The Rule Breaker portfolio surged 4.19% today, well outpacing the market's average gain of 1%. Helping us along were jumping almost $11 to $109 1/4, and eBay continuing its recovery, back up $8 3/4 to $117 3/4. Only two other stocks were up for us today, but they were AOL and Excite@Home, and when you put those four together you see a lot of leverage in this portfolio. Result: a 4% gain.

Tonight I present a simple recap to make a simple point. And that is... what are you doing reading this?

Seriously. What are you doing, reading this?

Are you an experienced investor looking for insight into some of today's most dynamic growth stocks? Excellent. That's our bag. Many of our insights come from our community at large, so if you're not already following the message boards on your individual stocks, get at it!

Are you anything else other than an experienced investor?

Then what are you doing reading this?

OK, perhaps you like Foolish commentary on the world at large, which occasionally comes to this space. Hey, Foolishness applies to a lot more than investing. (I think I might take a Foolish look at the Kansas Board of Education removing evolution from its standardized tests, tomorrow night. We'll see.) Or maybe ya like Jeff's off-beat humor. Or our talented outside writers. You're here for the ideas or the writing. Not so much investment ideas.


Because if you're coming here to pick stocks and you're anything other than an experienced investor, back off. Understand what we do here.

For calendar 1999, the BreakerPort is up 14.88%, ahead of the S&P 500 (up 9.93%) but behind the Nasdaq (up 21.82%). We're not even first in the running in our Hall of Portfolios (if you aren't following the daily sweepstakes, bookmark that baby -- the numbers are up by 6:00 PM ET every night, and you can track our Foolish performance using a number of contrasting approaches).

You know who's winning this year? Yep, the Foolish Four, up 31.65% this year. Crushing the market. This is the premiere mechanical investing strategy of our time, primarily because it consistently whomps 90%+ of all mutual funds (most of Wall Street and its pack mules don't like the approach, generally for that reason), and because, well, how much time and expertise does it really take to use this strategy every year?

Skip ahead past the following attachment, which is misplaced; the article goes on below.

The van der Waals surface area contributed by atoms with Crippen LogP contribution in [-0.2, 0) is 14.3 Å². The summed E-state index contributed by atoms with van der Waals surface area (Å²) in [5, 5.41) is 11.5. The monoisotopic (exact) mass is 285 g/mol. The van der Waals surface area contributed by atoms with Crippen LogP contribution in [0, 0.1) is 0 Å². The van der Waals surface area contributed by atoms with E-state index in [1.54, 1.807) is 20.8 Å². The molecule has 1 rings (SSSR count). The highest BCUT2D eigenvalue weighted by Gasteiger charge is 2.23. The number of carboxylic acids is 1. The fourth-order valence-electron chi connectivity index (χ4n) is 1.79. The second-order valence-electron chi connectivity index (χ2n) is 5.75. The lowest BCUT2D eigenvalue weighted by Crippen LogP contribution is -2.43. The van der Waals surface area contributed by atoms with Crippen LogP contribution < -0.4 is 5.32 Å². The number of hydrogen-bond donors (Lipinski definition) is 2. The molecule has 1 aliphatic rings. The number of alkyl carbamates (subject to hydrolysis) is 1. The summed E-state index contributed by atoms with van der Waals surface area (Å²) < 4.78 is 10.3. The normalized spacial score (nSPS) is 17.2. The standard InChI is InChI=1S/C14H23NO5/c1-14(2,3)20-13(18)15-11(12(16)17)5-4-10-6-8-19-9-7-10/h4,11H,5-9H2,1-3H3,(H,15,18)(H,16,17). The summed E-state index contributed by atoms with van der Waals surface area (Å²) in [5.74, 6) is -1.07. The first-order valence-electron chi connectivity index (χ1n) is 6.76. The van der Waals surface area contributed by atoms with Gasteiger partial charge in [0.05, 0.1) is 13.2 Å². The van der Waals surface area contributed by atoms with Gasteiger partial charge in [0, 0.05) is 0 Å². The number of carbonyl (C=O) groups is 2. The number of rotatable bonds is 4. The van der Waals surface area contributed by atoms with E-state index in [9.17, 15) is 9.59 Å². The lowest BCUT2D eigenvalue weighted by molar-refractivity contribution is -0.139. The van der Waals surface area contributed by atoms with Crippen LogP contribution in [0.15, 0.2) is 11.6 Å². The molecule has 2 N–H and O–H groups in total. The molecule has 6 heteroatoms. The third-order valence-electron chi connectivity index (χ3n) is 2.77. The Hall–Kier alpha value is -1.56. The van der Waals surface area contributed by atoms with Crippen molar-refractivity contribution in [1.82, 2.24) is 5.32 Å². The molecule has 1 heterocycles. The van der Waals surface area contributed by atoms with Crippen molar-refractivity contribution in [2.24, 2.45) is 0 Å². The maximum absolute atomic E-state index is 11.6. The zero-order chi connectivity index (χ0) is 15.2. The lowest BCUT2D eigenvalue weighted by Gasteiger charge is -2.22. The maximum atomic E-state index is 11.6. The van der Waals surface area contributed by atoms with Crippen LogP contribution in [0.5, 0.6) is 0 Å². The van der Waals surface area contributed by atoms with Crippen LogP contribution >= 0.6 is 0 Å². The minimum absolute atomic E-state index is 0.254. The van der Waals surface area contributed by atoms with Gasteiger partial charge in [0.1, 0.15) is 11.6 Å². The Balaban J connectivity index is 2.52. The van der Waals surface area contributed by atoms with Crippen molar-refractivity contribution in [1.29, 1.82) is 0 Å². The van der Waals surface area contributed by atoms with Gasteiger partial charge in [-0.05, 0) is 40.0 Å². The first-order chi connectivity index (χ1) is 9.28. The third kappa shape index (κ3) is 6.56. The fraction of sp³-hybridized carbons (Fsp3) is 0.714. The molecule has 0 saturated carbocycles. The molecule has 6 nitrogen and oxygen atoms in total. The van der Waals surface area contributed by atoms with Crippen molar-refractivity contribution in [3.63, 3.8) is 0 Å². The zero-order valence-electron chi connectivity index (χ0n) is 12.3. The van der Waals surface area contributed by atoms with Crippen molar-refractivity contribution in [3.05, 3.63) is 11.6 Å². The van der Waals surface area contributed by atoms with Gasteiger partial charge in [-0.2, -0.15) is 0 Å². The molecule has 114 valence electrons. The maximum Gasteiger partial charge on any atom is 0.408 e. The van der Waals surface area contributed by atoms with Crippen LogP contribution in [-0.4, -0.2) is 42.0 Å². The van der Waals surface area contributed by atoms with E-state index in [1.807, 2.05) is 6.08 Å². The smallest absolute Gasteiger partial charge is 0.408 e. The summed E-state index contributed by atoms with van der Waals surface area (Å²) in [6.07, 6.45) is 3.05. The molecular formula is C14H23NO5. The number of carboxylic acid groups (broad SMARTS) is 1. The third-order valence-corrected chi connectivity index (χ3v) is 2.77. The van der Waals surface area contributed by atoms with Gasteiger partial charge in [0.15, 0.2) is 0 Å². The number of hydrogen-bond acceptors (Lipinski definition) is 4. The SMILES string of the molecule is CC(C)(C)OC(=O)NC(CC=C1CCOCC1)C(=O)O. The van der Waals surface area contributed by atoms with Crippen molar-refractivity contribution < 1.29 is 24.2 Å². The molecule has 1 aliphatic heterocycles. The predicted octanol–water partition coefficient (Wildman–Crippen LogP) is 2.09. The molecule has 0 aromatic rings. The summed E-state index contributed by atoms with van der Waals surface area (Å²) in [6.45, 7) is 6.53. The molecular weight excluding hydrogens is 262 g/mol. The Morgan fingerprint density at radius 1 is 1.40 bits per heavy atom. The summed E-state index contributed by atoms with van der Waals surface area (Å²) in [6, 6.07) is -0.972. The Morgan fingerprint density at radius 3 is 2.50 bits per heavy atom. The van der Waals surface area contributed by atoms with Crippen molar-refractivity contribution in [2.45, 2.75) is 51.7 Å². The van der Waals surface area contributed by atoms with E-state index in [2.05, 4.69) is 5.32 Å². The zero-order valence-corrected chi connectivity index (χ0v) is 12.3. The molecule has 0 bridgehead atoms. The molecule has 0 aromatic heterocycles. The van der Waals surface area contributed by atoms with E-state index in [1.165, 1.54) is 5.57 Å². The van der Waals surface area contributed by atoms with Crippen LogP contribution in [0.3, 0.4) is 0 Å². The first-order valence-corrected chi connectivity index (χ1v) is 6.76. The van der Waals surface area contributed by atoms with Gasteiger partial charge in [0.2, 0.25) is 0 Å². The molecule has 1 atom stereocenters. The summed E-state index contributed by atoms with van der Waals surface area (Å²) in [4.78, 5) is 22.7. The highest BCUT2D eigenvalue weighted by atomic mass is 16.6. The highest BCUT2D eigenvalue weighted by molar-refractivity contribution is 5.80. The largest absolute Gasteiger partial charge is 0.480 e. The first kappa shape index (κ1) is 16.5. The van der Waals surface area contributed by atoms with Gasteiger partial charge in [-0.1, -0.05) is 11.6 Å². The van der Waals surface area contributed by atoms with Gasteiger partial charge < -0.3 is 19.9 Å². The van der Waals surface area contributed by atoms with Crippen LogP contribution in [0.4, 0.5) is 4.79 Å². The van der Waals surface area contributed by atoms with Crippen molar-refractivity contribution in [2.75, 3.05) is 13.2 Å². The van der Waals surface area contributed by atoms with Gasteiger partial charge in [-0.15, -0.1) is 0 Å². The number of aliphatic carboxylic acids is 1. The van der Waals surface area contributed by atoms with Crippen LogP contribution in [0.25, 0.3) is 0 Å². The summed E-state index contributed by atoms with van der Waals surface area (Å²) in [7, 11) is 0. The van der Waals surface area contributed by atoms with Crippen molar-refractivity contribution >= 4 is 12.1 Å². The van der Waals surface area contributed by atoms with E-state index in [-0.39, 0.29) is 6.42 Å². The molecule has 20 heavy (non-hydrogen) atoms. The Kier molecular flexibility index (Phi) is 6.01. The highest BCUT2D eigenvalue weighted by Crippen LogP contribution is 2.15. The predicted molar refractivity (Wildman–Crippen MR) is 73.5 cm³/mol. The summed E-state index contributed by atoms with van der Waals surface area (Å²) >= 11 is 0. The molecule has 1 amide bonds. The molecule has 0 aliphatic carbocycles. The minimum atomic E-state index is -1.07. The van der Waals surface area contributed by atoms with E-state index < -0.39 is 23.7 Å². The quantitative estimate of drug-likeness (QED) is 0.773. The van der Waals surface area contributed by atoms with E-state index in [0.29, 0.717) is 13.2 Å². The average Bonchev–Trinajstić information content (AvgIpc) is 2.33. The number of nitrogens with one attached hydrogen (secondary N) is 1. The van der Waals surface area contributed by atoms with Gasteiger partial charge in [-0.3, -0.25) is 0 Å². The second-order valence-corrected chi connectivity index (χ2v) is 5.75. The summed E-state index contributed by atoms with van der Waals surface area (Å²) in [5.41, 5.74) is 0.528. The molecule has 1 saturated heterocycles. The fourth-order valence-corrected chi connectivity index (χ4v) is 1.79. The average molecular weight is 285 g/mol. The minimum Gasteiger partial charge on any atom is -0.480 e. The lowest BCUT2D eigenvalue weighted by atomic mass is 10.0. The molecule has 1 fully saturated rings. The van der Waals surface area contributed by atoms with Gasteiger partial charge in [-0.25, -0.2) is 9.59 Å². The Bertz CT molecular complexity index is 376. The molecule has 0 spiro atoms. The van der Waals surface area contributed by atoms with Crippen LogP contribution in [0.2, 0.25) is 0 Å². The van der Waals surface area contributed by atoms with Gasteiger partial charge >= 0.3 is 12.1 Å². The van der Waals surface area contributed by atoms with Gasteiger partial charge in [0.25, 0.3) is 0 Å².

Fifteen minutes, and not much expertise at all. Just common sense.

If you don't know about the Foolish Four, you shouldn't be reading this article. Seriously. Here at The Motley Fool, we have designed a systematic investment approach (our 13 Steps) that we believe every investor should follow in the explicit order that we created it. The neat thing about our 13 Steps is that you can stop moving up the staircase anytime you like. In fact, you should.

To quickly review, the first real investment step is to buy (to hold) an index fund; we continue to believe that for many Americans that's all they ever need for their long-term investing. Just regular monthly saving plowed regularly into a single S&P 500 index fund. For decades. Case closed. That's why you can stop reading right there; you can just plant yourself there on our Foolish staircase and go about your own business.

Any further steps into the investment world involve more time and more risk. The Foolish Four (Dow Dividend Approach) is the next step, and has beaten the market for years. It's dynamite in an IRA plan, where you don't have to pay taxes until the end, but works well outside it too. (We have the Foolish Four right here in this portfolio, in fact. For some new readers, I hope this clears up why you see Goodyear and Caterpillar in the Rule Breaker portfolio -- because we have always included our winning Dow heavyweights in this portfolio to provide simple market-beating robustness. And no, they're not Rule Breaker companies.)

Familiarizing yourself with the Foolish Four approach is one of the most important steps to getting comfortable with long-term self-directed investing, whether you elect to use it or not. It's a key early step toward becoming a Fool, but for many people, I believe their investing can end right there as well, if they don't want to spend any more time at it. (We also provide a quick and easy Foolish Four guide in FoolMart.) One of the top recommendations for the approach recently came from Money Magazine. Money didn't like the approach... not at all. (Neither do its managed-fund advertisers.) There are few greater endorsements!

Most every other night of the year we write about Rule Breaking and Rule Breakers. Nights like tonight, though, I occasionally like to remind us all of the context under which Rule-Breaking investing occurs. It's a later-stage, high-risk approach for sophisticated investors seeking to maximize their long-term returns.

Just make sure you're reading this for the right reasons. If you find that you aren't, click on any of the links I included above. Fool on!

-- David Gardner, August 17, 1999